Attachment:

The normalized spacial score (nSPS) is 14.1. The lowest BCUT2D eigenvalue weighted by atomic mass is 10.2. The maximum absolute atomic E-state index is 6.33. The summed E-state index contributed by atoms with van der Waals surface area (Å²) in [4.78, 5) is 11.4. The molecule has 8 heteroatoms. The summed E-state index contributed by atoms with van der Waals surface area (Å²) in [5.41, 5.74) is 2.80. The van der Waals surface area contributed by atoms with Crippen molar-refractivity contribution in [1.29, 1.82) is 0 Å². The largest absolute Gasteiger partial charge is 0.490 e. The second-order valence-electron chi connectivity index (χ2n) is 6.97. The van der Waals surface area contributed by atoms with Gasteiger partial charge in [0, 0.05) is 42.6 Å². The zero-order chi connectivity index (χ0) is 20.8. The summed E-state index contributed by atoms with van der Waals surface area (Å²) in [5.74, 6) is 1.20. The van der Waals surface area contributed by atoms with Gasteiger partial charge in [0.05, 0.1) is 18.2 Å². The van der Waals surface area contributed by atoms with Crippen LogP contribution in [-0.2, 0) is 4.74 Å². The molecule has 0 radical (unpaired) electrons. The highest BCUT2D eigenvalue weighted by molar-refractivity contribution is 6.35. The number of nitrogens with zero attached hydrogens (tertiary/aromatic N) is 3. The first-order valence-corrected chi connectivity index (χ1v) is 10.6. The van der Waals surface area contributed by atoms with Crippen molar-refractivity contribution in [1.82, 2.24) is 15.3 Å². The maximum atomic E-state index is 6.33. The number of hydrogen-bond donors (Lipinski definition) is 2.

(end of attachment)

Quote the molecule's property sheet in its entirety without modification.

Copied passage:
The normalized spacial score (nSPS) is 14.1. The lowest BCUT2D eigenvalue weighted by atomic mass is 10.2. The maximum absolute atomic E-state index is 6.33. The summed E-state index contributed by atoms with van der Waals surface area (Å²) in [4.78, 5) is 11.4. The molecule has 8 heteroatoms. The summed E-state index contributed by atoms with van der Waals surface area (Å²) in [5.41, 5.74) is 2.80. The van der Waals surface area contributed by atoms with Crippen molar-refractivity contribution in [1.29, 1.82) is 0 Å². The largest absolute Gasteiger partial charge is 0.490 e. The second-order valence-electron chi connectivity index (χ2n) is 6.97. The van der Waals surface area contributed by atoms with Gasteiger partial charge in [0, 0.05) is 42.6 Å². The zero-order chi connectivity index (χ0) is 20.8. The summed E-state index contributed by atoms with van der Waals surface area (Å²) in [5.74, 6) is 1.20. The van der Waals surface area contributed by atoms with Gasteiger partial charge in [0.05, 0.1) is 18.2 Å². The van der Waals surface area contributed by atoms with Crippen LogP contribution in [-0.2, 0) is 4.74 Å². The molecule has 0 radical (unpaired) electrons. The highest BCUT2D eigenvalue weighted by molar-refractivity contribution is 6.35. The number of nitrogens with zero attached hydrogens (tertiary/aromatic N) is 3. The first-order valence-corrected chi connectivity index (χ1v) is 10.6. The van der Waals surface area contributed by atoms with Crippen molar-refractivity contribution in [1.82, 2.24) is 15.3 Å². The maximum atomic E-state index is 6.33. The number of hydrogen-bond donors (Lipinski definition) is 2.